From Bernoulli ' theorem, we know that the local static pressure changes as the local flow rate does. But why should the static pressure change anyway, intuitively ? What really makes that happen ? Consider incompressible and isentropic flows.


As Munson puts it in his book "Fundamentals of Fluid Mechanics", the work done on a particle is equal to the change of its kinetic energy. It's the same principle used in Newtonian mechanics in high school! In the absence of non-conservative forces(say friction), energy is conserved. It's just that in the analysis of fluids you go from a microscopic analysis of each particle to a more macroscopic picture of parts of a fluid.

So, applying the same logic, say you have a cylindrical, horizontal pipe with frictionless walls: enter image description here

[Image from Khan academy]

Along the streamline that runs across the middle of the pipe, the equation that is one step away from Bernoulli's formula reads(gravitational potential energy is the same along the middle streamline):
$\frac{dP}{dx}=-\frac{1}{2}\rho\frac{d(v^2)}{dx}=-\rho v\frac{dv}{dx}$ where $x$ is the parameter that runs accross the streamline.
Since $u>0$ (it's the length of $\vec{u}$, the velocity vector), the above equation tells us that the fluid moves in the direction in which pressure decreases. This is a restatement of Newton's second law in "fluid language"!
Thus, on the left cross-section, if the fluid has pressure $P_1$ and velocity $u_1$ and on the right cross-section it has $P_2$ and $u_2$, intuition(and the continuity equation) tells us that $u_2>u_1$ and so we expect $P_1>P_2$ since(from the above logic) the net force that must accelerate the fluid from $u_1$ to $u_2$ must have a direction to the right.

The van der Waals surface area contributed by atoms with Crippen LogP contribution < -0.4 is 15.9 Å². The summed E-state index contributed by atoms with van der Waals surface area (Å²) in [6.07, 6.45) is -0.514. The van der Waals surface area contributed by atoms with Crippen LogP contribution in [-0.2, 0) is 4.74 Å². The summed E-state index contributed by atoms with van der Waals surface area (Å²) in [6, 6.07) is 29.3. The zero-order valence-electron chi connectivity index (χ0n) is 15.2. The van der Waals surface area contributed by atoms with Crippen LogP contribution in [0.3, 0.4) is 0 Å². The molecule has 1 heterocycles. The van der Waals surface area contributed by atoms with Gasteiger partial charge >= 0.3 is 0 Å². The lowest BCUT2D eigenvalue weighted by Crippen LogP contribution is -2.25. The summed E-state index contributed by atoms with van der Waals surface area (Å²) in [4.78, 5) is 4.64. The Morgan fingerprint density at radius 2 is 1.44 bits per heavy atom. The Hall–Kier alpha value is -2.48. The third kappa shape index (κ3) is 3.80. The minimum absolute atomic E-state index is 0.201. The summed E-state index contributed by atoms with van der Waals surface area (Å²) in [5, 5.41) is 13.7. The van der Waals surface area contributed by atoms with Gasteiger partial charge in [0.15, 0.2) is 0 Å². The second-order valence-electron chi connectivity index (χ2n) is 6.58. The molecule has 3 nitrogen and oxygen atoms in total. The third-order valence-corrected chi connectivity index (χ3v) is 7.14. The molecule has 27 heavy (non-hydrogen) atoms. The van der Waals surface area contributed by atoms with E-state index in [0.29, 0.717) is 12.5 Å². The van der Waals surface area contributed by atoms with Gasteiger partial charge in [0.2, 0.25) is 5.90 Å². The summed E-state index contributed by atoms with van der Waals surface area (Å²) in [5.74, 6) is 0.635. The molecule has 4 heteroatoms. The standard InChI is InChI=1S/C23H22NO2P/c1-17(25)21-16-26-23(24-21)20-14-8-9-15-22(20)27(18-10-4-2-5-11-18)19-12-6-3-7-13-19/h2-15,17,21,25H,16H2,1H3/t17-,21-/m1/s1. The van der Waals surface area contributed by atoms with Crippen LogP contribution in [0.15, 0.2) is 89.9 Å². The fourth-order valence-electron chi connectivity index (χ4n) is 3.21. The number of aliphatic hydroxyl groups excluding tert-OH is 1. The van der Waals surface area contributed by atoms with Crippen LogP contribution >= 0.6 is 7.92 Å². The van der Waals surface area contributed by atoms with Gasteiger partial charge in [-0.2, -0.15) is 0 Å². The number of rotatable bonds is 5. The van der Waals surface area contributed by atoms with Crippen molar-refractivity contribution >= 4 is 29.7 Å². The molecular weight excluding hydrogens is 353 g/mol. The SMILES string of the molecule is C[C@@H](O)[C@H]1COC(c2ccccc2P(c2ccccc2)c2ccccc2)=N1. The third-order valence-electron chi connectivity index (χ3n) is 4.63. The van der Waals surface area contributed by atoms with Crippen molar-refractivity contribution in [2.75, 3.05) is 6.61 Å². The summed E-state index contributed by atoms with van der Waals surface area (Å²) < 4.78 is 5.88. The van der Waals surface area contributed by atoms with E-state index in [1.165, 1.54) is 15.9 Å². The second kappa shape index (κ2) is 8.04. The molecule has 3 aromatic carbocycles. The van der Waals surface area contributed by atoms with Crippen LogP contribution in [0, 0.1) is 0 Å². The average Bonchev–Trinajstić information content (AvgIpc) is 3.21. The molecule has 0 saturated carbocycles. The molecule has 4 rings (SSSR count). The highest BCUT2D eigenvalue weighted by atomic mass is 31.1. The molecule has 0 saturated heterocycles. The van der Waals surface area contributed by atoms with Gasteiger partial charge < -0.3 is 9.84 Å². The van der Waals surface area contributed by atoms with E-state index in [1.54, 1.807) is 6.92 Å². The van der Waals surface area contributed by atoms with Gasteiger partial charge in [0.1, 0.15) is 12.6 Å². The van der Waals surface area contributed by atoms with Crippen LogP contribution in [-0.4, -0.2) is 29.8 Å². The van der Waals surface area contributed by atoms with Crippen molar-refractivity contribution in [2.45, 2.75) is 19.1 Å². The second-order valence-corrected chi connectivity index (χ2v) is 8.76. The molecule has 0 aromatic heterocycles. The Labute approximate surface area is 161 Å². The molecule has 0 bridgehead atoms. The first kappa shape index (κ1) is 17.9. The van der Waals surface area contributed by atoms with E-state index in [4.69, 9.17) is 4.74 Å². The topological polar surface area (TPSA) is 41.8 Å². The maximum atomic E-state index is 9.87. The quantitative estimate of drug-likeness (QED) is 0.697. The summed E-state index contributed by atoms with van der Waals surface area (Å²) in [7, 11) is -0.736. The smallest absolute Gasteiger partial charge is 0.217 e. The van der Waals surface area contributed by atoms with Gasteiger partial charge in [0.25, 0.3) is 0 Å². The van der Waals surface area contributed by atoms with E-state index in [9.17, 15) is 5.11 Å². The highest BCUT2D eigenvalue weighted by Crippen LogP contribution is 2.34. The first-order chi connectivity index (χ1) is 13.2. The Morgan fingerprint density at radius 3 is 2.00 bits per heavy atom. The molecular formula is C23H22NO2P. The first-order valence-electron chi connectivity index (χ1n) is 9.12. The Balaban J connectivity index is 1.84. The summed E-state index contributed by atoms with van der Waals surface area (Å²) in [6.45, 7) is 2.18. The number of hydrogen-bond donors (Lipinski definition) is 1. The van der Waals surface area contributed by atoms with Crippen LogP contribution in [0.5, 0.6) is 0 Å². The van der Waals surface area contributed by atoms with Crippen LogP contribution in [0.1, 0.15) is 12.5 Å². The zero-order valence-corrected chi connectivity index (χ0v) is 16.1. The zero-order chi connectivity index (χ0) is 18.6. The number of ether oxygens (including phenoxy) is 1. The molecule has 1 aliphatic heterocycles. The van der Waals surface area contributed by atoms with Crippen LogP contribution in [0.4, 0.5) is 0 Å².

So, this is how the local pressure and local fluid velocity are connected. It's a "simple" relation of cause and effect, the same relation found in Newton's mathematical statement of his second law.

To answer your question more clearly, if the velocity on the right cross-section changes, then also the pressure there must change in order to have the right net force that drives the fluid from $u_1$ to (the new) $u_2$.


The movement of a flow (of a gas or a fluid) over a surface, which has the same temperature as the flow standing still, causes a decrease in pressure on the surface because in both cases the temperature stays the same (which means the average velocity of the molecules or atoms stays the same), and adding a velocity to the particles (of the gas or fluid) parallel to the surface means that because the average velocities of the particles stay the same, the velocities perpendicular to the plane are decreased, causing a decrease in the pressure. If the velocities of the particles have a very high value parallel to the plate, then there are almost no components of the velocities of the particles perpendicular to the surface left to impart pressure to the plate (for the temperature to stay the same the velocities of the particles must stay the same, so in the moving flow, the particles have a greater parallel velocity and for the temperature to stay the same a smaller component perpendicular to the surface). Almost all the molecules or atoms have a velocity (because the temperature stays the same as the non-moving flow) almost parallel to the plate (of course there is always a little velocity component normal to the surface, which gets smaller as the flow velocity increases).


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